Amen! You are so welcome.Thank you so much for stopping by today. Blessings and Peace!
Charles Bowles’s father was African; his mother was the daughter of a Revolutionary War hero. He was converted as a youth and called to the Freewill Baptist ministry. On July 24, 1816, he preached his first sermon, and his ministry soon resulted in both converts and controversy. He was a black preacher in the far north, making waves and winning souls. In Huntington, Vermont, a mob secretly plotted to attack him at his next worship service. They intended to tie him to a wooden horse and plunge him in the lake to sink or swim as he would. Bowles, however, heard of the plot.
The time arrived for the meeting; and while the enemy was preparing the weapons of their warfare, he is fitting himself. Behold him in yonder grove, bowed low before the throne of the Redeemer. What a noble sight to behold that despised servant of God, bowed alone in the grove, seeking only a preparation of heart! What a contrast with that band preparing by whiskey and oaths.
The service began, and the mob, seated before him, awaited its signal. Bowles read Matthew 23:33—You are nothing but snakes … ! How can you escape going to hell? He preached with such fervor that no one dared move. He finished by saying, “I am informed there are persons here who have agreed to put me on a wooden horse, carry me to the pond, and throw me in; and now, dear creatures, I make no resistance.” But he had one request—that on the way to the lake the assembly sing hymns. “Glory be to God! Yes, we will have music. Glory to God!”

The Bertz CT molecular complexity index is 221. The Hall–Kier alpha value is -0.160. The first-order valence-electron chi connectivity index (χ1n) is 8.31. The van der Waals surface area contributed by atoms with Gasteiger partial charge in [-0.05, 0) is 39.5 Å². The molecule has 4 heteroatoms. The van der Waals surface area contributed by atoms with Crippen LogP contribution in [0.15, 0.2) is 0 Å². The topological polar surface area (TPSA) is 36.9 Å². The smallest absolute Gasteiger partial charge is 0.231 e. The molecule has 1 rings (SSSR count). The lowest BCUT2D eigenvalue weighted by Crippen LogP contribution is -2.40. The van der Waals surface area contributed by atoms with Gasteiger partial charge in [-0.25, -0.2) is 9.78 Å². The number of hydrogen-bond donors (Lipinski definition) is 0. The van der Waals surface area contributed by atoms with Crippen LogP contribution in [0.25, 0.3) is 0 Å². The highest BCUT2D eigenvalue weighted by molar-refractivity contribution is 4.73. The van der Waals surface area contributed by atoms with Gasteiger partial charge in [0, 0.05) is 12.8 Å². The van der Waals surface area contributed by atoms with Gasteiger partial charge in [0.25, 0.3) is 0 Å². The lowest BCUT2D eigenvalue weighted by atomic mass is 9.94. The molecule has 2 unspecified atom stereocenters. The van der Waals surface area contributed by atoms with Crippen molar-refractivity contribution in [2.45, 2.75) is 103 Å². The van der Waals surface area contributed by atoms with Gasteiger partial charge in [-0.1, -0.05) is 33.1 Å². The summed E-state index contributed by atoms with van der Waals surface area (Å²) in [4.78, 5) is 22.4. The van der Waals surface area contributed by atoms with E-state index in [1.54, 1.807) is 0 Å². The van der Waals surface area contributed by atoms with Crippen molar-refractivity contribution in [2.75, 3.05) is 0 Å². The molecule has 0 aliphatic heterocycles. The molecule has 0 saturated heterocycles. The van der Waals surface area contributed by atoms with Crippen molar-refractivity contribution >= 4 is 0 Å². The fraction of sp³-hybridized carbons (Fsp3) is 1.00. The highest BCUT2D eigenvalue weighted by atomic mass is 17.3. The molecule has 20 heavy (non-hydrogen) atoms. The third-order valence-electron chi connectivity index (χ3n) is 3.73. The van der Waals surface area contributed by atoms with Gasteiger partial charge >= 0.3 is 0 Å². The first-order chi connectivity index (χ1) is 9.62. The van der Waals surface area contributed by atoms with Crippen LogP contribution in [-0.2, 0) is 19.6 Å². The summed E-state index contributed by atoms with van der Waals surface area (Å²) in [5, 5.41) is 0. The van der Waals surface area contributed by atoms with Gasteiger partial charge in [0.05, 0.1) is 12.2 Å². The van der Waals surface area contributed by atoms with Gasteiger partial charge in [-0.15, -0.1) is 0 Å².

This was said with his powerful voice with such confidence in God that it went like an electric shock through the congregation, and produced an effect upon the mob that could scarcely have been equaled had a bolt from heaven fallen; so completely were they overcome, that they fell prostrate upon the floor.
Shortly afterward, the troublemakers did meet Bowles at the lake—where he plunged them into its chilly waters, baptizing them as followers of his Lord Jesus.
You must stay calm and be willing to suffer. You must work hard to tell the good news and to do your job well. (2 Timothy 4:5)
Robert J. Morgan, On This Day: 265 Amazing and Inspiring Stories About Saints, Martyrs & Heroes, electronic ed. (Nashville: Thomas Nelson Publishers, 2000, c1997). July 24.
ALSO ON THIS DAY
1768 – Nathaniel Lardner, author of Credibility of the Gospel History, died at Hawkhurst, Kent. He is notable for compiling every known scrap of ancient historical evidence that confirmed the biblical account of Christ and the apostles.
1825 – Joseph Pilmore died in Philadelphia. He was one of the first two Methodist lay missionaries sent to America by John Wesley, but left the Methodists when John Wesley separated from the Church of England. Pilmore then became a priest in the Episcopal Church.
1905 – The Philippine Commission, appointed by the President of the United States, passed ACT #1376 for the speedy disposition of controversies related to church property, convents, etc. When the United States took over the Philippines from Spain, property problems devolved upon it.
1921 – Cyrus Ingerson Scofield, American theologian, pastor, and author of a popular reference Bible died.
2007 – In the wee hours of the morning, five men break into the residence of Benjamin Kwashi, Anglican bishop of Jos, Nigeria, and threaten to kill him, the second attempt on his life in eighteen months. Inexplicably, they release him, but ransack his house for valuables.
Accessed ChristianHistoryInstitute.org 22 July 2022.